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Re: Disable multiple login[FC or *NIX]?

On 9/12/06, James Wilkinson <fedora aprilcottage co uk> wrote:
Deepak Shrestha wrote:
> Is there a way to limit the particular user login only once in FC (or
> *nix)??or disabling the double logins. Currently a user can log in
> from different terminals using same account at same time and do
> various things. I have tried also Putty and able to login using same
> login name from windows machines. This is good for troubleshooting
> purposes like when situation goes wrong, user can log in from
> different terminal and fix it, but this also brings the anomali of two
> persons being present at the different place at the same time.
> I guess this is not an concern for desktop users but exposing as
> server might need considering this. At present my question is more on
> a curiosity than of practical use.

The short answer is that this is normal, expected, and only *very*
rarely a problem. For almost all situations it's equivalent to having
multiple terminal sessions open under the same username, which is
something the vast majority of developers and a lot of power users do,
so it gets tested a *lot*.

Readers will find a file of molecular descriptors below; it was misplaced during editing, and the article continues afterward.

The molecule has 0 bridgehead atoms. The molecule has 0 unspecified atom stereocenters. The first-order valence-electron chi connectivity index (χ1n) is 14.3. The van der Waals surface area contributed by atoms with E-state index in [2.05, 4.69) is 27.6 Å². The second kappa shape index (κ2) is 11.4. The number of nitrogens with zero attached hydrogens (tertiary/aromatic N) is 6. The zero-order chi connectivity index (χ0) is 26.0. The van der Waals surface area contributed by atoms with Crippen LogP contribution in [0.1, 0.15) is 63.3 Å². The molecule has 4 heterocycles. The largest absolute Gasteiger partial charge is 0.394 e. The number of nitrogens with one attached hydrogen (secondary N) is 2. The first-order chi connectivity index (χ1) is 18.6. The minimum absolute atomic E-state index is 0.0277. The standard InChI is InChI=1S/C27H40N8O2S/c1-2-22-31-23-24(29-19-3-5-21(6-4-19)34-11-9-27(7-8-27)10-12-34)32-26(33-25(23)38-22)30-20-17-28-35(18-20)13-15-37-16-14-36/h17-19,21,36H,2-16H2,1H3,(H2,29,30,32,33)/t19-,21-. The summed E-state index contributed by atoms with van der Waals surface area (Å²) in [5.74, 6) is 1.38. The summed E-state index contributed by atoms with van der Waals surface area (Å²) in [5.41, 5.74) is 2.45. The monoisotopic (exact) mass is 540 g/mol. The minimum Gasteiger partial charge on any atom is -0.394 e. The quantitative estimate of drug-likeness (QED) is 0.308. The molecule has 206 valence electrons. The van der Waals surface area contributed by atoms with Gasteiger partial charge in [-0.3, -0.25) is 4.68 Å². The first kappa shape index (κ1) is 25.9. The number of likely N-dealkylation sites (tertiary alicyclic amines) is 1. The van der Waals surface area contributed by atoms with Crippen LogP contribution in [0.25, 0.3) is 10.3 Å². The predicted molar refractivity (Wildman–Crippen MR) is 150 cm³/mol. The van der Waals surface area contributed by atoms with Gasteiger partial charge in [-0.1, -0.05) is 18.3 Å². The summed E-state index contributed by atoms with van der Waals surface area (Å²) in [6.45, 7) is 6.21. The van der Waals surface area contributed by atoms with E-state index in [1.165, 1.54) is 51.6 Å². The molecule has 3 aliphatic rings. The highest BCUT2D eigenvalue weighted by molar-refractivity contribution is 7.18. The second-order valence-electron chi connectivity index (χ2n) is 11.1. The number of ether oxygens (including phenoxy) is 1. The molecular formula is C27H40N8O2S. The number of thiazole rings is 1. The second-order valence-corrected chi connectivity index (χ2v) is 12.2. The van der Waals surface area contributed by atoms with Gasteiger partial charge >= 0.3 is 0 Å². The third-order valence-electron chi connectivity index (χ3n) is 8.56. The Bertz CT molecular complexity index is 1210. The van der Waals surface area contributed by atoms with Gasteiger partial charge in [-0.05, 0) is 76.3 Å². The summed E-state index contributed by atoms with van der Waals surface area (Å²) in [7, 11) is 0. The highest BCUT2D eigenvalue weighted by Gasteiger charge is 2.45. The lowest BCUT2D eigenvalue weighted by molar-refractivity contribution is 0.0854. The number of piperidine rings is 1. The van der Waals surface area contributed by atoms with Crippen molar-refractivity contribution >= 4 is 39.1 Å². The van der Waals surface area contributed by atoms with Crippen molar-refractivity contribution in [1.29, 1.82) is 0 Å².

And the reason it gets used a lot is quite simply that it's useful.
People want to multitask, and having different terminals open means they
can (for example) be composing an e-mail on one terminal while they
refer to the output of a different program on another.

As for the "anomaly" of one username being used from different places --
it's not considered an anomaly. The computer *can't tell* which sessions
are on screens that are physically close together (and GNU screen means
that "physical location" can change).  And you might still want to use
VNC (or equivalent) to sit at one desk, connect to another desktop, and
start a connection there [1] -- which location is the user supposed to
be at?

I have once -- quite some time ago, on another list -- had it
"explained" that it took too much computer power. Even then, the
consensus of opinion was that computer power was cheap, and if you need
to limit the number of users, there are better ways of doing it.


[1] Remember that PuTTY and OpenSSH can be used for tunnelling
connections, and you can send print jobs over PuTTY to a remote session.

This is also useful to check that PuTTY / OpenSSH are actually working
from the remote desktop.

Thanks for the info.

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